Woodcutters - Thomas Bernhard, David McLintock Before the year 2012 was out, I needed my usual fix of Thomas Bernhard... I've picked my favourite: "Holzfällen" (meaning literally "Lumbering").

I've read this in German a long time ago. This time round I wanted to tackle him through an English translation.

I've chosen the McLintock translation, due to the raving reviews, and I must say it never felt I was reading a translation. At the end of this English version, I wanted to read again the German version, just to feel the flow of reading a book in the form of 192-pages-no-chapters paragraph in Bernhard's German "prose"... After reading it no one will be able to forget it! How I'd love to see it on stage.

This book embodies what I love the most about Bernhard intense prose. It just drags you in as though you are the narrator. Advantages of the Ich-Erzähler (first person narrator), but not every writer can give the sense of absolute narrative immersion...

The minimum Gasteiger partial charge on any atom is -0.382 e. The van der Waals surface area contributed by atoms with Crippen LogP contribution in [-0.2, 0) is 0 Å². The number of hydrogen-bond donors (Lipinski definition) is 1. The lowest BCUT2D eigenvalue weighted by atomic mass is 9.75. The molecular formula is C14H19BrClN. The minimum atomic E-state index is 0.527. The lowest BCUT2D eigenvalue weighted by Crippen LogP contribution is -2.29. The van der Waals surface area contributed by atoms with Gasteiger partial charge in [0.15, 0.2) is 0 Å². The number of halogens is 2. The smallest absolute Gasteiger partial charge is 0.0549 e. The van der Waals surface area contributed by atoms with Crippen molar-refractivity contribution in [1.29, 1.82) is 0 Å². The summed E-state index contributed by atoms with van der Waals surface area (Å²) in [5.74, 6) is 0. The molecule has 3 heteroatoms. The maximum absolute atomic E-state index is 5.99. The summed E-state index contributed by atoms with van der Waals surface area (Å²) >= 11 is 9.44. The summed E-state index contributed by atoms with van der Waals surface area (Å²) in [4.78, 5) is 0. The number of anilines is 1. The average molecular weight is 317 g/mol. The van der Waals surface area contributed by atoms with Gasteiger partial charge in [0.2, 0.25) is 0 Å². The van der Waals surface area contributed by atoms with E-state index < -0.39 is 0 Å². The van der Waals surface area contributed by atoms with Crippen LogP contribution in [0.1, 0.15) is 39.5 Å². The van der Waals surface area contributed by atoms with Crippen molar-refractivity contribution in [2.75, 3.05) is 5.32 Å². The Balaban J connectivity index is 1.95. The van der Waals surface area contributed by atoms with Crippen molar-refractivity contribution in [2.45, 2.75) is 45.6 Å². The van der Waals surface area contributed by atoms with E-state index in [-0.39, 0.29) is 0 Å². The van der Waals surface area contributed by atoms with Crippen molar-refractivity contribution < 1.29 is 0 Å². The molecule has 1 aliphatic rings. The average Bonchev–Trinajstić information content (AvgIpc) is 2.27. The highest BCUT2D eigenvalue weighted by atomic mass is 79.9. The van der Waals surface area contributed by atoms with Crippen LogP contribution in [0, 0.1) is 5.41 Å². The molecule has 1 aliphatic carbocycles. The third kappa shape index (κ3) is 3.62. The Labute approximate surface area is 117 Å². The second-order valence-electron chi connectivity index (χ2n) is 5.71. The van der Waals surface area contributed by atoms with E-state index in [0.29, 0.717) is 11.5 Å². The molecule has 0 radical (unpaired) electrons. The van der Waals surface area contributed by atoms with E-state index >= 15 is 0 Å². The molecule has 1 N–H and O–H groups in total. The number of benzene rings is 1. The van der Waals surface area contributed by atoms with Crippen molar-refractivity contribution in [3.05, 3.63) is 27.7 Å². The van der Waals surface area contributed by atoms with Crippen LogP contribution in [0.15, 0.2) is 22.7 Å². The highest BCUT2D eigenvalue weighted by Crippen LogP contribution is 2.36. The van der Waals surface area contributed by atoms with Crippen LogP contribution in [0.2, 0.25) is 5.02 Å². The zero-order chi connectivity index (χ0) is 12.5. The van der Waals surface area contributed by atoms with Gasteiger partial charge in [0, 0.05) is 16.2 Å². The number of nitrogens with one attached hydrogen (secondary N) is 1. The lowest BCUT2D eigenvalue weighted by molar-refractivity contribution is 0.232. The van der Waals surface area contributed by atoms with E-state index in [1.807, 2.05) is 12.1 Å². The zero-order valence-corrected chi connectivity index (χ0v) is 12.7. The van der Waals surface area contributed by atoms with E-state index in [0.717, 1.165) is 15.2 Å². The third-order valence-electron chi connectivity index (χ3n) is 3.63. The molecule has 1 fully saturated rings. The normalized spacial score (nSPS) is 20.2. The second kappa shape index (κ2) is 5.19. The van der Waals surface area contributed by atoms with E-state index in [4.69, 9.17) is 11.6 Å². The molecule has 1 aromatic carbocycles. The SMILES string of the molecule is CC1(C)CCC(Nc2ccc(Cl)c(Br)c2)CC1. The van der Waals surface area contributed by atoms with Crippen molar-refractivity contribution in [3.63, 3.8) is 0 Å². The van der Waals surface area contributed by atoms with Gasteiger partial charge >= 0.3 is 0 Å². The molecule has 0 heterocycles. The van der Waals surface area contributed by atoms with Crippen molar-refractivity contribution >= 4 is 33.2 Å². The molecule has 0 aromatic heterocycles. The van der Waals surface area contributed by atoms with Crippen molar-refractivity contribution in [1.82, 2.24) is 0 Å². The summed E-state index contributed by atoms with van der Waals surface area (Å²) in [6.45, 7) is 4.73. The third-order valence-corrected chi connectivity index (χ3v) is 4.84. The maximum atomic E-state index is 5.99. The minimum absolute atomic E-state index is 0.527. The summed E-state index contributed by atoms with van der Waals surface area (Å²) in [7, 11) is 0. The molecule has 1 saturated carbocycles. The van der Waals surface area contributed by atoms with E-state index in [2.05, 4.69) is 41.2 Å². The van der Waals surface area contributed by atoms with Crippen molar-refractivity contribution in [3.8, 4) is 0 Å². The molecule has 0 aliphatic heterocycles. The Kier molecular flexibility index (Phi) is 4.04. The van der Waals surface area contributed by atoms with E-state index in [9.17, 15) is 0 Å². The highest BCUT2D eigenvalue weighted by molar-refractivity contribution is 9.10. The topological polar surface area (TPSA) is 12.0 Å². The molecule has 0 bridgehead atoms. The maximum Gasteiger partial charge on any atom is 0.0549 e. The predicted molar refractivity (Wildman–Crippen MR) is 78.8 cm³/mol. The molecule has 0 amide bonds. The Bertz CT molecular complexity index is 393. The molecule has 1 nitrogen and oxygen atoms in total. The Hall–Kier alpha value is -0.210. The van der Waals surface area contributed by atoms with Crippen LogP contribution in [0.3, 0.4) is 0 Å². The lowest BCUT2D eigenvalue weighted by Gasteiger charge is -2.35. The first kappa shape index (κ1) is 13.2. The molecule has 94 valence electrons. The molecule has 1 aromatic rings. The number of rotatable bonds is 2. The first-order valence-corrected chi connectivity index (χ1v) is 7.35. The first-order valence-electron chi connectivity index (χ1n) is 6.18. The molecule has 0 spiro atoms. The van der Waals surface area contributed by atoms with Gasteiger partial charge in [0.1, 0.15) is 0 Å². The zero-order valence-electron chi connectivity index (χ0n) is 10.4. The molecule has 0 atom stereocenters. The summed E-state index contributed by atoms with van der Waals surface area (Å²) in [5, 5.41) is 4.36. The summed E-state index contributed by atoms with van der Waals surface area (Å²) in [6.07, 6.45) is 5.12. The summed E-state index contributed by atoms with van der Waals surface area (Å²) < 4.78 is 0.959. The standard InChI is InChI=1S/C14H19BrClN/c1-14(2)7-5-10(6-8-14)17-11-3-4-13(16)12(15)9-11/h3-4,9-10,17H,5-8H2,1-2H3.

As usual I won't bother detailing with the plot. Not important...

The novel takes place in Vienna, also known by the Austrians themselves as "Die Künstlervernichtungsmaschine" (the artists killing machine ...) By this mouthful of a term in German, you can see what it's all about. If not read a synopsis in Amazon.

Only Bernhard can write like this. It's glorious to read how he, sentence after sentence, depicts a very bizarre but not foreign world from the point of view of an observer (the narrator - Bernhard himself?). While reading it, I found myself reading and re-reading several sentences as not to miss anything.

Definitely one of the greatest testimonials of the German Language of the 20th century.

PS. I still remember it was with this novel that I came across the german word "Ohrensessel" ("Wing Chair") for the first time… lol